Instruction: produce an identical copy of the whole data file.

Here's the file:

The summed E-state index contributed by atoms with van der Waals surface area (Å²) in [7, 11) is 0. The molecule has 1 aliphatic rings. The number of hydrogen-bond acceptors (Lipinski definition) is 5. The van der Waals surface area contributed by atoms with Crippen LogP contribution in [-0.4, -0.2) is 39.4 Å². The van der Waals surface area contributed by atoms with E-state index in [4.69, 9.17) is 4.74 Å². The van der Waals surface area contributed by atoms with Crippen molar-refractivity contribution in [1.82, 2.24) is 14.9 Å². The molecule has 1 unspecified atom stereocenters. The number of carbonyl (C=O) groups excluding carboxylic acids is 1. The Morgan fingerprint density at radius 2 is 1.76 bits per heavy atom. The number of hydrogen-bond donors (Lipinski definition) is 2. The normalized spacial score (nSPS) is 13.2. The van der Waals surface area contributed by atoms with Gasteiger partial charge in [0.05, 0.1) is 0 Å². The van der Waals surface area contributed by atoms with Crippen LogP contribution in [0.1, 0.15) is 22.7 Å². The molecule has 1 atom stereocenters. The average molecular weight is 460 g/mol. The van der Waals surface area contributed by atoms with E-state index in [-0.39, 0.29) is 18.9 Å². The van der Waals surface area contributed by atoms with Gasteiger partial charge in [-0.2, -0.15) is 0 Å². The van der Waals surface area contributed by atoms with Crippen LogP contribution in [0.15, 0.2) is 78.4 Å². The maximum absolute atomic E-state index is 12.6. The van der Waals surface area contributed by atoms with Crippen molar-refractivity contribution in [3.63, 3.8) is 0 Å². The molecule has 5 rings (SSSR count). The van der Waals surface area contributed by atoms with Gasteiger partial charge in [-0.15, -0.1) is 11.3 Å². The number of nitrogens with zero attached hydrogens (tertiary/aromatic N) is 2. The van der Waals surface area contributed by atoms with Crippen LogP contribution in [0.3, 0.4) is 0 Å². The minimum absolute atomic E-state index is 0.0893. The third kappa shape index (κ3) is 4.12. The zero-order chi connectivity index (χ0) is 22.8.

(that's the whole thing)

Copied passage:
The summed E-state index contributed by atoms with van der Waals surface area (Å²) in [7, 11) is 0. The molecule has 1 aliphatic rings. The number of hydrogen-bond acceptors (Lipinski definition) is 5. The van der Waals surface area contributed by atoms with Crippen LogP contribution in [-0.4, -0.2) is 39.4 Å². The van der Waals surface area contributed by atoms with E-state index in [4.69, 9.17) is 4.74 Å². The van der Waals surface area contributed by atoms with Crippen molar-refractivity contribution in [1.82, 2.24) is 14.9 Å². The molecule has 1 unspecified atom stereocenters. The number of carbonyl (C=O) groups excluding carboxylic acids is 1. The Morgan fingerprint density at radius 2 is 1.76 bits per heavy atom. The number of hydrogen-bond donors (Lipinski definition) is 2. The normalized spacial score (nSPS) is 13.2. The van der Waals surface area contributed by atoms with Gasteiger partial charge in [0.05, 0.1) is 0 Å². The van der Waals surface area contributed by atoms with Crippen LogP contribution in [0.1, 0.15) is 22.7 Å². The molecule has 1 atom stereocenters. The average molecular weight is 460 g/mol. The van der Waals surface area contributed by atoms with E-state index in [-0.39, 0.29) is 18.9 Å². The van der Waals surface area contributed by atoms with Gasteiger partial charge in [-0.2, -0.15) is 0 Å². The van der Waals surface area contributed by atoms with Crippen LogP contribution in [0.15, 0.2) is 78.4 Å². The maximum absolute atomic E-state index is 12.6. The van der Waals surface area contributed by atoms with Crippen molar-refractivity contribution in [3.63, 3.8) is 0 Å². The molecule has 5 rings (SSSR count). The van der Waals surface area contributed by atoms with Gasteiger partial charge in [-0.15, -0.1) is 11.3 Å². The number of nitrogens with zero attached hydrogens (tertiary/aromatic N) is 2. The van der Waals surface area contributed by atoms with Crippen LogP contribution in [0.3, 0.4) is 0 Å². The minimum absolute atomic E-state index is 0.0893. The third kappa shape index (κ3) is 4.12. The zero-order chi connectivity index (χ0) is 22.8.